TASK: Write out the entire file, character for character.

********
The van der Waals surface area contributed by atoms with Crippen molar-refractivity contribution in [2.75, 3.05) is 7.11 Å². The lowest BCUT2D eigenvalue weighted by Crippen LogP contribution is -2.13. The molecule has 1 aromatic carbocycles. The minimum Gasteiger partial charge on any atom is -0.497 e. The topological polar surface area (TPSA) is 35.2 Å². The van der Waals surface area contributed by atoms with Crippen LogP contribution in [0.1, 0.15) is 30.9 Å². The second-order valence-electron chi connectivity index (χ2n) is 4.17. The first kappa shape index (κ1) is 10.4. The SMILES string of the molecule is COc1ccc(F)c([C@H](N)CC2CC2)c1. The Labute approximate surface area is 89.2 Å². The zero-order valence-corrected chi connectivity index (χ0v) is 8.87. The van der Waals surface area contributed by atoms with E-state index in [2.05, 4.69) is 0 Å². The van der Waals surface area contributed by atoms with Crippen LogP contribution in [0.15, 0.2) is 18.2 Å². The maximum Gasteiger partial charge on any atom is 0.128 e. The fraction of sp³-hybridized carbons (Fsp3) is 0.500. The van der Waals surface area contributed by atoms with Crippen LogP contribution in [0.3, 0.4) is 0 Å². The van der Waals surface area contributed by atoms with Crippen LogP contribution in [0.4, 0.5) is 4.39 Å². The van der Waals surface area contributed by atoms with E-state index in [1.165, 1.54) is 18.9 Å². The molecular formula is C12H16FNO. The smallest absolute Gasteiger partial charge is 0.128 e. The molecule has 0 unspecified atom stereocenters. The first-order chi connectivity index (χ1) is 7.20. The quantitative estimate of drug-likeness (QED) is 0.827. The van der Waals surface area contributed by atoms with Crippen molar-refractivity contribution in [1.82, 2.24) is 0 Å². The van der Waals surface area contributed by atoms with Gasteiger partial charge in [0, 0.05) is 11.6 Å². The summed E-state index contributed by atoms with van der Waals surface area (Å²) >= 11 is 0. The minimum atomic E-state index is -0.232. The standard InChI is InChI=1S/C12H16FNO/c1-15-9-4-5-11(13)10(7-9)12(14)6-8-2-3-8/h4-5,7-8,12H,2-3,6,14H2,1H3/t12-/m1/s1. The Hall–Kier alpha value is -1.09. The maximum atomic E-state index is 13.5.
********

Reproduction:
The van der Waals surface area contributed by atoms with Crippen molar-refractivity contribution in [2.75, 3.05) is 7.11 Å². The lowest BCUT2D eigenvalue weighted by Crippen LogP contribution is -2.13. The molecule has 1 aromatic carbocycles. The minimum Gasteiger partial charge on any atom is -0.497 e. The topological polar surface area (TPSA) is 35.2 Å². The van der Waals surface area contributed by atoms with Crippen LogP contribution in [0.1, 0.15) is 30.9 Å². The second-order valence-electron chi connectivity index (χ2n) is 4.17. The first kappa shape index (κ1) is 10.4. The SMILES string of the molecule is COc1ccc(F)c([C@H](N)CC2CC2)c1. The Labute approximate surface area is 89.2 Å². The zero-order valence-corrected chi connectivity index (χ0v) is 8.87. The van der Waals surface area contributed by atoms with E-state index in [2.05, 4.69) is 0 Å². The van der Waals surface area contributed by atoms with Crippen LogP contribution in [0.15, 0.2) is 18.2 Å². The maximum Gasteiger partial charge on any atom is 0.128 e. The fraction of sp³-hybridized carbons (Fsp3) is 0.500. The van der Waals surface area contributed by atoms with Crippen LogP contribution in [0.3, 0.4) is 0 Å². The van der Waals surface area contributed by atoms with Crippen LogP contribution in [0.4, 0.5) is 4.39 Å². The van der Waals surface area contributed by atoms with E-state index in [1.165, 1.54) is 18.9 Å². The molecular formula is C12H16FNO. The smallest absolute Gasteiger partial charge is 0.128 e. The molecule has 0 unspecified atom stereocenters. The first-order chi connectivity index (χ1) is 7.20. The quantitative estimate of drug-likeness (QED) is 0.827. The van der Waals surface area contributed by atoms with Crippen molar-refractivity contribution in [1.82, 2.24) is 0 Å². The van der Waals surface area contributed by atoms with Gasteiger partial charge in [0, 0.05) is 11.6 Å². The summed E-state index contributed by atoms with van der Waals surface area (Å²) >= 11 is 0. The minimum atomic E-state index is -0.232. The standard InChI is InChI=1S/C12H16FNO/c1-15-9-4-5-11(13)10(7-9)12(14)6-8-2-3-8/h4-5,7-8,12H,2-3,6,14H2,1H3/t12-/m1/s1. The Hall–Kier alpha value is -1.09. The maximum atomic E-state index is 13.5.